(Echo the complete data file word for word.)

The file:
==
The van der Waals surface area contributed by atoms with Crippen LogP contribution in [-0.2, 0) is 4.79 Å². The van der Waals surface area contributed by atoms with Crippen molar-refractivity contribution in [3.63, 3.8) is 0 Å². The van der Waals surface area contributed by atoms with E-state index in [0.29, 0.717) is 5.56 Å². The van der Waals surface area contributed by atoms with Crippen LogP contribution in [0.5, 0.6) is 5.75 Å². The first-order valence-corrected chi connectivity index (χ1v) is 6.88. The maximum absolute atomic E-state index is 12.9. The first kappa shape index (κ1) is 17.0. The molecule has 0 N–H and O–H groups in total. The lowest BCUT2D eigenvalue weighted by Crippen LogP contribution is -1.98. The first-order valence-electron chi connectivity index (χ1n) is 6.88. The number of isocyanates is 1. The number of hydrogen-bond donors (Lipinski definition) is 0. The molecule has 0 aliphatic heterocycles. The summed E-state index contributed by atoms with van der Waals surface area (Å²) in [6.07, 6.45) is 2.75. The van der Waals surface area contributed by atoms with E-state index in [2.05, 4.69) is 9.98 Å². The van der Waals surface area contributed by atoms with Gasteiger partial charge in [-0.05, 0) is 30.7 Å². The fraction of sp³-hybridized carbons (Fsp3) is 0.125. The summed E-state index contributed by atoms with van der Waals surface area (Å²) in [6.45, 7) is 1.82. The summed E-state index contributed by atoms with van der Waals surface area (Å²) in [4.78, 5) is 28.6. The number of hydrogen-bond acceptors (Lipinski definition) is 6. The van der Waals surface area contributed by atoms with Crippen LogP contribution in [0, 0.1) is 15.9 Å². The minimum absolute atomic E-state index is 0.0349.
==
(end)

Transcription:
The van der Waals surface area contributed by atoms with Crippen LogP contribution in [-0.2, 0) is 4.79 Å². The van der Waals surface area contributed by atoms with Crippen molar-refractivity contribution in [3.63, 3.8) is 0 Å². The van der Waals surface area contributed by atoms with E-state index in [0.29, 0.717) is 5.56 Å². The van der Waals surface area contributed by atoms with Crippen LogP contribution in [0.5, 0.6) is 5.75 Å². The first-order valence-corrected chi connectivity index (χ1v) is 6.88. The maximum absolute atomic E-state index is 12.9. The first kappa shape index (κ1) is 17.0. The molecule has 0 N–H and O–H groups in total. The lowest BCUT2D eigenvalue weighted by Crippen LogP contribution is -1.98. The first-order valence-electron chi connectivity index (χ1n) is 6.88. The number of isocyanates is 1. The number of hydrogen-bond donors (Lipinski definition) is 0. The molecule has 0 aliphatic heterocycles. The summed E-state index contributed by atoms with van der Waals surface area (Å²) in [6.07, 6.45) is 2.75. The van der Waals surface area contributed by atoms with E-state index in [2.05, 4.69) is 9.98 Å². The van der Waals surface area contributed by atoms with Gasteiger partial charge in [-0.05, 0) is 30.7 Å². The fraction of sp³-hybridized carbons (Fsp3) is 0.125. The summed E-state index contributed by atoms with van der Waals surface area (Å²) in [6.45, 7) is 1.82. The summed E-state index contributed by atoms with van der Waals surface area (Å²) in [4.78, 5) is 28.6. The number of hydrogen-bond acceptors (Lipinski definition) is 6. The van der Waals surface area contributed by atoms with Crippen LogP contribution in [0, 0.1) is 15.9 Å². The minimum absolute atomic E-state index is 0.0349.